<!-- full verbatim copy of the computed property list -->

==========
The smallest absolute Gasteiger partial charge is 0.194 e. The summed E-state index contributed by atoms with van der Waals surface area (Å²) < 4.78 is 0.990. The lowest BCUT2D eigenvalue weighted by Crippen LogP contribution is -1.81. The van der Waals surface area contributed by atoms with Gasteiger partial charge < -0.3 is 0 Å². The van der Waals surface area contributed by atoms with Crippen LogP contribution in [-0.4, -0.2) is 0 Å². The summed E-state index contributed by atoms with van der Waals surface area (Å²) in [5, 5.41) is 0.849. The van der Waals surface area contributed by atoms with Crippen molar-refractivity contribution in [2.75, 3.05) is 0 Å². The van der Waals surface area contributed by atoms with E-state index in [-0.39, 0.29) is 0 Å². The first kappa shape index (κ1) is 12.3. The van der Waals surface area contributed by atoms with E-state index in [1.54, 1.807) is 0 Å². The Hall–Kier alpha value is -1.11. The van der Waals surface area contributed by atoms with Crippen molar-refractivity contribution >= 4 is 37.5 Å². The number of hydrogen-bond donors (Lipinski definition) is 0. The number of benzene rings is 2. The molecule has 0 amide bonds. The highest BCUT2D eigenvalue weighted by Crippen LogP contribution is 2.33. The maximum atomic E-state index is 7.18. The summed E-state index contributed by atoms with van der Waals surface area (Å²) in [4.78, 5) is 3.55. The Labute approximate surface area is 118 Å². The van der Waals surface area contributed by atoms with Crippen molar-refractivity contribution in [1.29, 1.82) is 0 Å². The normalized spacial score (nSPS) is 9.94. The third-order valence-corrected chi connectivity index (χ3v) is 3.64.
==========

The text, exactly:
The smallest absolute Gasteiger partial charge is 0.194 e. The summed E-state index contributed by atoms with van der Waals surface area (Å²) < 4.78 is 0.990. The lowest BCUT2D eigenvalue weighted by Crippen LogP contribution is -1.81. The van der Waals surface area contributed by atoms with Gasteiger partial charge < -0.3 is 0 Å². The van der Waals surface area contributed by atoms with Crippen LogP contribution in [-0.4, -0.2) is 0 Å². The summed E-state index contributed by atoms with van der Waals surface area (Å²) in [5, 5.41) is 0.849. The van der Waals surface area contributed by atoms with Crippen molar-refractivity contribution in [2.75, 3.05) is 0 Å². The van der Waals surface area contributed by atoms with E-state index in [-0.39, 0.29) is 0 Å². The first kappa shape index (κ1) is 12.3. The van der Waals surface area contributed by atoms with E-state index in [1.54, 1.807) is 0 Å². The Hall–Kier alpha value is -1.11. The van der Waals surface area contributed by atoms with Crippen molar-refractivity contribution >= 4 is 37.5 Å². The number of hydrogen-bond donors (Lipinski definition) is 0. The number of benzene rings is 2. The molecule has 0 amide bonds. The highest BCUT2D eigenvalue weighted by Crippen LogP contribution is 2.33. The maximum atomic E-state index is 7.18. The summed E-state index contributed by atoms with van der Waals surface area (Å²) in [4.78, 5) is 3.55. The Labute approximate surface area is 118 Å². The van der Waals surface area contributed by atoms with Crippen molar-refractivity contribution in [1.29, 1.82) is 0 Å². The normalized spacial score (nSPS) is 9.94. The third-order valence-corrected chi connectivity index (χ3v) is 3.64.